So, in summary here’s my wild guess for the next few months:

Month Count
August 2015 2 – 5
September 2015 3 – 9
October 2015 0 – 8
November 2015 0 – 13
December 2015 1 – 8
January 2016 0 – 6
February 2016 2 – 11
March 2016 0 – 8
April 2016 0 – 13
May 2016 0 – 6
June 2016 0 – 13

That totals out at somewhere between 8 and 100 patches. Admittedly, this is like guessing lottery numbers, but I’m still confident that we’ll stay close to the ranges I’ve listed. Time will tell if my patch forecast is completely off or hit the target right on the spot. I’m keeping my fingers crossed.

Installing PIP on Cygwin for PyGal

Well, this is a little off-topic, but nonetheless: lately I’ve run into the issue of installing PIP on Cygwin; I used a Python library called “pygal” to do some nice Risk Management charts and the most convenient way to get that running is via PIP.

Said library is usually installed via the Python plugin installer “PIP”.

While I started out on Linux developing the charts, I quickly realized that installing the library on a Windows machine might be a mixed bag of fun. However, after fiddling for about 15 minutes and doing some Google searches, I found a pretty quick resolution.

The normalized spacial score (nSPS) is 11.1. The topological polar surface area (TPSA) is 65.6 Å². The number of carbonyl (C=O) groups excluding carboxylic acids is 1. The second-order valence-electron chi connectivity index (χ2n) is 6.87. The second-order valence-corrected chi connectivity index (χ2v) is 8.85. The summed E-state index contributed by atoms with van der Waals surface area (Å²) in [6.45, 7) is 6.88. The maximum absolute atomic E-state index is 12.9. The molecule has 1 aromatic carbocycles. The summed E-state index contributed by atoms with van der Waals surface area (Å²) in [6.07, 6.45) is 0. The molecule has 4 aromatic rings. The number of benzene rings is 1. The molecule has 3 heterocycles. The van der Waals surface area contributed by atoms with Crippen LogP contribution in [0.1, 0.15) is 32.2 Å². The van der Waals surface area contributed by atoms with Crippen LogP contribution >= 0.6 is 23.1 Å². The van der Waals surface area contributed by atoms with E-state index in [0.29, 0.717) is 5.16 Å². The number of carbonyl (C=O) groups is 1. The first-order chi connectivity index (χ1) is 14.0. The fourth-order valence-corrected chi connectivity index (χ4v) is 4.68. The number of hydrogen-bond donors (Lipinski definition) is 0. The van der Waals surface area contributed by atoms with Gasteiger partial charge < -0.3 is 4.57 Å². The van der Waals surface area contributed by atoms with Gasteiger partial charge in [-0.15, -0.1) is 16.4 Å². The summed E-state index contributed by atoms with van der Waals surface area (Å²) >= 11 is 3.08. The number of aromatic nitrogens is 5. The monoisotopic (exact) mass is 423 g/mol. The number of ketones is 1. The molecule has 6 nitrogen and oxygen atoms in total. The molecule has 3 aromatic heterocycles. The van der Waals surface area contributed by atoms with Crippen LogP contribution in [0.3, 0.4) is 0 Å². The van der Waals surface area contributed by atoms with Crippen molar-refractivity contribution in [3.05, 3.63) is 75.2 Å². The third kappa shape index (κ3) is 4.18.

The error message I was seeing when I tried to run the regular PIP installer get-pip.py script:

Cannot fetch index base URL https://pypi.python.org/simple/
Could not find any downloads that satisfy the requirement pip in /usr/lib/python2.7/site-packages/pip-1.2.1-py2.7.egg

First, make sure you have “curl” installed; then, simply start a Cygwin shell as administrator and get the PIP 1.2.1 installer package using CURL.

curl -O https://pypi.python.org/packages/source/p/pip/pip-1.2.1.tar.gz 

I recommend going with this installation package, because the regular get-pip.py, which you can get from the PIP project site simply falls over – particularly if you are behind a proxy, as it seems.

Afterwards, extract the package: in a Cygwin shell go to the directory you previously extracted and run

python setup.py install

Then, make sure to have the libraries libxml2-devel and libxslt-devel installed (I used the regular Cygwin setup.exe for that purpose); afterwards start a Cygwin shell and run

pip install pygal

and you’re good! From there on out you have PIP on Cygwin – ready and running to install any other libraries you might be interested in.